FIU research finds that speaking more than one language can be beneficial for children born prematurely, counter to advice often given by health care professionals.
The study, published in Advances in Neonatal Care, compared two groups who were born preterm: bilingual children and children who only spoke one language. The bilingual group performed better on a cognitive test, showing better organization, accuracy and response time, compared to monolingual children — important skills for academic success.
“The conventional advice provided by health care professionals is not to speak more than one language with children born prematurely,” said Caroline Gillenson, lead author and doctoral student in FIU Center for Children and Families (CCF) Clinical Science Program. “Our findings show that shouldn’t be the case and that bilingualism could be an early intervention strategy to help strengthen preterm-born children's executive functioning.”
Children born prematurely are often at increased risk for poor executive functioning — cognitive processes that include paying attention, planning, memory, decision-making, carrying out a task, among others. Researchers say this is one of the reasons misconceptions arose that speaking more than one language can interfere with language acquisition or cause delays.
The researchers followed a small group of 17 children, between the ages of 6 and 7, born very preterm (before 35 weeks) with low birth weight and long hospital stays in the neonatal intensive care unit (NICU). There were eight monolingual children and nine children who spoke English and Spanish.
To test their executive function, researchers gave the children a Creature Counting task — a test that had them counting the number of animals from top to bottom, starting with one, and then switching between counting upward or downward, according to arrows. The ability to switch from counting upward to downward or vice versa is key to measuring executive functioning. Correct responses and the time it took to complete the task were recorded.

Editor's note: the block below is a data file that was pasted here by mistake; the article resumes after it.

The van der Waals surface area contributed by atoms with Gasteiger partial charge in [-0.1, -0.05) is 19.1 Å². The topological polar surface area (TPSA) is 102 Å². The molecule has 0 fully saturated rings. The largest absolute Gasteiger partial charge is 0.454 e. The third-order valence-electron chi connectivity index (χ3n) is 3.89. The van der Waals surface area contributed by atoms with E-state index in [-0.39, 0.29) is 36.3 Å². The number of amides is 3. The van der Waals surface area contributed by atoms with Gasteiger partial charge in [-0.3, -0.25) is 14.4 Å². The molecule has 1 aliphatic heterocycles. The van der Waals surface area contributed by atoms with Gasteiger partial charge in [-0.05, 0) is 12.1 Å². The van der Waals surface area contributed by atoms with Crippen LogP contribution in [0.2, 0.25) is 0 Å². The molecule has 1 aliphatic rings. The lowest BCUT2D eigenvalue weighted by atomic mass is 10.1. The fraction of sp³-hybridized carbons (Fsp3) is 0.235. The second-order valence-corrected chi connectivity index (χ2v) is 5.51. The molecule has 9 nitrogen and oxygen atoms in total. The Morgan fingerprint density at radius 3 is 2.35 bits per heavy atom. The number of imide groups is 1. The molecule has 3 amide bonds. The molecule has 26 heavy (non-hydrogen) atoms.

Preterm-born bilingual children performed significantly more accurately and with more total switches than the preterm-born monolingual children.
The study’s authors point out that although they had a small sample size, their preliminary data has real-world implications and shines a light on the advantages bilingualism may give to preterm-born children's executive functioning abilities.
“This really shows speaking more than one language can be tremendously helpful for preterm-born children just as it is for children born full term,” said FIU Psychology Professor and study author Daniel Bagner.
Next, the team hopes to also explore additional advantages that may arise when preterm-born children speak more than one language, including spatial reasoning (the understanding of how objects can move in a 3-dimensional world), and meta-linguistic awareness (the ability to consciously reflect on the nature of language and figure out rules and patterns).
“Unfortunately, many parents who have a child that was born prematurely have shared with us that their pediatric provider advised them to stop using their native language at home. They were told to use English only with their child,” said Melissa Baralt, FIU psycholinguistics professor and one of the study’s authors. “We hope this research can serve as a call-to-action for parents and healthcare professionals to embrace the advantages of bilingualism in nurturing the developmental skills of preterm-born children.”
The study was funded by The Language Learning Small Research Grant Program, the Sherry Kranys Baptist Children’s Hospital Innovation Fund and the Robert Wood Johnson Foundation, and was conducted in partnership with Ashley Darcy-Mahoney, neonatal nurse practitioner and nursing professor at The George Washington University School of Nursing.